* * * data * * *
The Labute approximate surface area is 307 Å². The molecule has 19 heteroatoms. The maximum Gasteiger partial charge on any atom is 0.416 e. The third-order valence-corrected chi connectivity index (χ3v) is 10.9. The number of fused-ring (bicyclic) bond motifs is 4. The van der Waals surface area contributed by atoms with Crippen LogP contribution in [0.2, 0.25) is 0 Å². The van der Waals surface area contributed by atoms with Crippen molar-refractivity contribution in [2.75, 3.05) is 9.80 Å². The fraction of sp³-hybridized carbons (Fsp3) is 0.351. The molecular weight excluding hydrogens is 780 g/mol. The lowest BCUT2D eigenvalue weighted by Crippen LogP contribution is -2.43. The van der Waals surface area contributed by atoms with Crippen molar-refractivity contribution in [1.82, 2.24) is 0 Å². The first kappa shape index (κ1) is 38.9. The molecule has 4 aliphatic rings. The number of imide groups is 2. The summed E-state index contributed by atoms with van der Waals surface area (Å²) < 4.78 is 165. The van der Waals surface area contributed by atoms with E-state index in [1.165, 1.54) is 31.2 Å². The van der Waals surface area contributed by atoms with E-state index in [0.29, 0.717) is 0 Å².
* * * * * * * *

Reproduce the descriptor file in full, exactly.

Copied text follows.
The Labute approximate surface area is 307 Å². The molecule has 19 heteroatoms. The maximum Gasteiger partial charge on any atom is 0.416 e. The third-order valence-corrected chi connectivity index (χ3v) is 10.9. The number of fused-ring (bicyclic) bond motifs is 4. The van der Waals surface area contributed by atoms with Crippen LogP contribution in [0.2, 0.25) is 0 Å². The van der Waals surface area contributed by atoms with Crippen molar-refractivity contribution in [2.75, 3.05) is 9.80 Å². The fraction of sp³-hybridized carbons (Fsp3) is 0.351. The molecular weight excluding hydrogens is 780 g/mol. The lowest BCUT2D eigenvalue weighted by Crippen LogP contribution is -2.43. The van der Waals surface area contributed by atoms with Crippen molar-refractivity contribution in [1.82, 2.24) is 0 Å². The first kappa shape index (κ1) is 38.9. The molecule has 4 aliphatic rings. The number of imide groups is 2. The summed E-state index contributed by atoms with van der Waals surface area (Å²) < 4.78 is 165. The van der Waals surface area contributed by atoms with E-state index in [1.165, 1.54) is 31.2 Å². The van der Waals surface area contributed by atoms with E-state index in [0.29, 0.717) is 0 Å².